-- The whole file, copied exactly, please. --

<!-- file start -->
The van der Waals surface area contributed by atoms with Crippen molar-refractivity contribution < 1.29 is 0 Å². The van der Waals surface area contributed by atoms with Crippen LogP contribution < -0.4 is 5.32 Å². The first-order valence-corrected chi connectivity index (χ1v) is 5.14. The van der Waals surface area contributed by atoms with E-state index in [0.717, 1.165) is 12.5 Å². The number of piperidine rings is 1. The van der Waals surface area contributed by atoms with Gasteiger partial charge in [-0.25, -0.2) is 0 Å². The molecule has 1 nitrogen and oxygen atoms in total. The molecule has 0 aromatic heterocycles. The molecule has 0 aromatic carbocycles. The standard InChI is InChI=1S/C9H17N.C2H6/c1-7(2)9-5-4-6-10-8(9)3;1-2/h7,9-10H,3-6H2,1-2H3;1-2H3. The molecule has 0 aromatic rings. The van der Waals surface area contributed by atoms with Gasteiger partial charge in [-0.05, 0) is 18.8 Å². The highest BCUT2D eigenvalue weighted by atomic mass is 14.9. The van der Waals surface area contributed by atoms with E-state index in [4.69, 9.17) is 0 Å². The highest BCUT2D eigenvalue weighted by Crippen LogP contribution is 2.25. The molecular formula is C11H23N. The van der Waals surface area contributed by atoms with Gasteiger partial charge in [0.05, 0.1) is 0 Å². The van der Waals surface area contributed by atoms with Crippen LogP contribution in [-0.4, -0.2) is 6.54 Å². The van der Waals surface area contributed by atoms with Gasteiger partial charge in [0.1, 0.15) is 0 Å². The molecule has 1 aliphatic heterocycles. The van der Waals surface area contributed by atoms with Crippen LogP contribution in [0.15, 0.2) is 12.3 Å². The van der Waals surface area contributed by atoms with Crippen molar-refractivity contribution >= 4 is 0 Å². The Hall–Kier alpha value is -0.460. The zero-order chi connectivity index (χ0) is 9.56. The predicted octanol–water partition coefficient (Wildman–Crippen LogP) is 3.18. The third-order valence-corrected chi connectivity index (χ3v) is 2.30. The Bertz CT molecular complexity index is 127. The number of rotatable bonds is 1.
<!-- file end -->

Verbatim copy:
The van der Waals surface area contributed by atoms with Crippen molar-refractivity contribution < 1.29 is 0 Å². The van der Waals surface area contributed by atoms with Crippen LogP contribution < -0.4 is 5.32 Å². The first-order valence-corrected chi connectivity index (χ1v) is 5.14. The van der Waals surface area contributed by atoms with E-state index in [0.717, 1.165) is 12.5 Å². The number of piperidine rings is 1. The van der Waals surface area contributed by atoms with Gasteiger partial charge in [-0.25, -0.2) is 0 Å². The molecule has 1 nitrogen and oxygen atoms in total. The molecule has 0 aromatic heterocycles. The molecule has 0 aromatic carbocycles. The standard InChI is InChI=1S/C9H17N.C2H6/c1-7(2)9-5-4-6-10-8(9)3;1-2/h7,9-10H,3-6H2,1-2H3;1-2H3. The molecule has 0 aromatic rings. The van der Waals surface area contributed by atoms with Gasteiger partial charge in [-0.05, 0) is 18.8 Å². The highest BCUT2D eigenvalue weighted by atomic mass is 14.9. The van der Waals surface area contributed by atoms with E-state index in [4.69, 9.17) is 0 Å². The highest BCUT2D eigenvalue weighted by Crippen LogP contribution is 2.25. The molecular formula is C11H23N. The van der Waals surface area contributed by atoms with Gasteiger partial charge in [0.05, 0.1) is 0 Å². The van der Waals surface area contributed by atoms with Crippen LogP contribution in [-0.4, -0.2) is 6.54 Å². The van der Waals surface area contributed by atoms with Gasteiger partial charge in [0.1, 0.15) is 0 Å². The molecule has 1 aliphatic heterocycles. The van der Waals surface area contributed by atoms with Crippen LogP contribution in [0.15, 0.2) is 12.3 Å². The van der Waals surface area contributed by atoms with Crippen molar-refractivity contribution >= 4 is 0 Å². The Hall–Kier alpha value is -0.460. The zero-order chi connectivity index (χ0) is 9.56. The predicted octanol–water partition coefficient (Wildman–Crippen LogP) is 3.18. The third-order valence-corrected chi connectivity index (χ3v) is 2.30. The Bertz CT molecular complexity index is 127. The number of rotatable bonds is 1.